On Friday, June 24, 2022 the United States Supreme Court in Dobbs, State Health Officer of the Mississippi Department of Health, et al. v. Jackson Women’s Health Organization et al., held that
“The Constitution does not confer a right to abortion: Roe and Case are overruled; and the authority to regulate abortion is returned to the people and their elected representatives.”
In this landmark decision, foreshadowed earlier this year by the leak of an initial draft majority opinion, the Court overturned precedent established in the 1973 seminal decision Roe v. Wade, 410 U.S. 113. While many legal theorists had hypothesized that this was a likely result of the 6-3 conservative majority established on the Court during the Trump presidency, the full impacts of the decision have not yet been established. Because the “authority to regulate abortion” was returned primarily to individual states, each state’s reaction has differed, and the purpose of this blog is to follow how Utah has adapted to the Court’s ruling.
Prior to the June 24, 2022 ruling, the Utah Legislature in early 2020 passed Senate Bill 174, titled the Abortion Prohibition Amendments. SB 174 amended Utah Code § 76-7a-101 to include a broad ban of abortion save in limited circumstances. Specifically, SB 174 made abortion illegal unless the abortion was (1) medically necessary to prevent death or serious bodily harm of the mother; (2) the fetus was medically untenable; or (3) if the pregnancy was the result of rape or incest. However, SB 174 specifically provided in Utah Code § 76-7a-301 that “the provisions of this bill take effect on the date that the legislative general counsel certifies to the Legislative Management Committee that a court of binding authority has held that a state may prohibit the abortion of an unborn child at any time during the gestational period, subject to the exceptions enumerated in this bill.” This contingency clause intended to make SB 174 immediately effective upon any ruling of the Supreme Court overturning Roe, and this provision was triggered on June 24, 2022 as a result of the Supreme Court’s Dobbs Ruling when John L. Fellows, general counsel for the Utah legislature, informed the Legislative Management Committee that the triggering provisions of SB 174 had been met.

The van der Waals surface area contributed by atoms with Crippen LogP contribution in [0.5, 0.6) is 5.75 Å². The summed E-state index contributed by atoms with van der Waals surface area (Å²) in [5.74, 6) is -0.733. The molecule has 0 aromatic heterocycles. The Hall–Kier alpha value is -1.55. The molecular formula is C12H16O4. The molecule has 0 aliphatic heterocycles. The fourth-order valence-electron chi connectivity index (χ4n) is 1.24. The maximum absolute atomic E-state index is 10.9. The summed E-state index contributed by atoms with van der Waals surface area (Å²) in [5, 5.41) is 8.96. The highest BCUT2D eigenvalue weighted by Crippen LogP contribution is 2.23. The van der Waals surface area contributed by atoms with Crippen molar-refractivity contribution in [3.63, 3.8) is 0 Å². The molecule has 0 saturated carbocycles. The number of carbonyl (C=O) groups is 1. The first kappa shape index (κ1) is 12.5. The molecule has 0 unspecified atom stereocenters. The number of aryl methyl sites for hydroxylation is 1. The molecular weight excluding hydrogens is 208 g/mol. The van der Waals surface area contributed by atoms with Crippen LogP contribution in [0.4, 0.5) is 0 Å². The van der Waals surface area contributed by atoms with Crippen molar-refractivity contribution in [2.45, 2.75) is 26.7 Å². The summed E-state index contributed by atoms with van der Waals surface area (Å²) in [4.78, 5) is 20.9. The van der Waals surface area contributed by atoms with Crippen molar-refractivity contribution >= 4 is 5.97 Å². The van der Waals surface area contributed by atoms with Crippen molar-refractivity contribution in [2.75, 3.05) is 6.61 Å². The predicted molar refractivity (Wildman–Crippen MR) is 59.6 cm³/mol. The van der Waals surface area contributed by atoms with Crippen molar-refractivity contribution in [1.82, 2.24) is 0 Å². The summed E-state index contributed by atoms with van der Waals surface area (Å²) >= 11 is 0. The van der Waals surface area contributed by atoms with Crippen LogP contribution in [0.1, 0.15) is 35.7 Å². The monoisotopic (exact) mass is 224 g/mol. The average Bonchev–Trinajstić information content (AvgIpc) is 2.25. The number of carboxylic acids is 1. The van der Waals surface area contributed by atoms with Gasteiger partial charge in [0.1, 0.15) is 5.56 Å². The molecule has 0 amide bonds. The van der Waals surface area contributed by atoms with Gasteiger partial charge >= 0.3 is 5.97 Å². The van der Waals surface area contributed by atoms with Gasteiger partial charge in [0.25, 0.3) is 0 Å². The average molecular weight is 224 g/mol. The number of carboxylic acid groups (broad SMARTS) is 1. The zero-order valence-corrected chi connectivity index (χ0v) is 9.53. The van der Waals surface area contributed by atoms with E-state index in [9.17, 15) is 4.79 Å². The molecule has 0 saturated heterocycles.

Immediately following the implementation of SB 174, Planned Parenthood Association of Utah filed a lawsuit in Utah’s 3rd District seeking relief from SB 174. Specifically, Planned Parenthood argued that SB 174 violated the Utah State Constitution, and placed an irreparable burden on individuals who were already scheduled for appointments with clinics across Utah. On Monday, June 27, Judge Andrew Stone granted Planned Parenthood a Temporary Restraining Order, prohibiting SB 174 from taking effect for fourteen days (14) and scheduling a hearing on the matter.
It is unclear what the future of abortion services in Utah will be. While it is clear that regulations are no longer barred by Roe, some legal question remains regarding what state level regulation will look like in Utah, and when it will take effect. SB 174 likely will form the basis for any future regulations, but with the substantial public discourse surrounding the controversial ruling and Judge Stone’s temporary stay, even that is subject to change.
EDIT: On July 11, 2022, Judge Andrew Stone granted a preliminary injunction continuing the stay of SB 174. This new preliminary injunction is not time limited and will likely persist through the entirety of Planned Parenthood’s challenge to SB 174.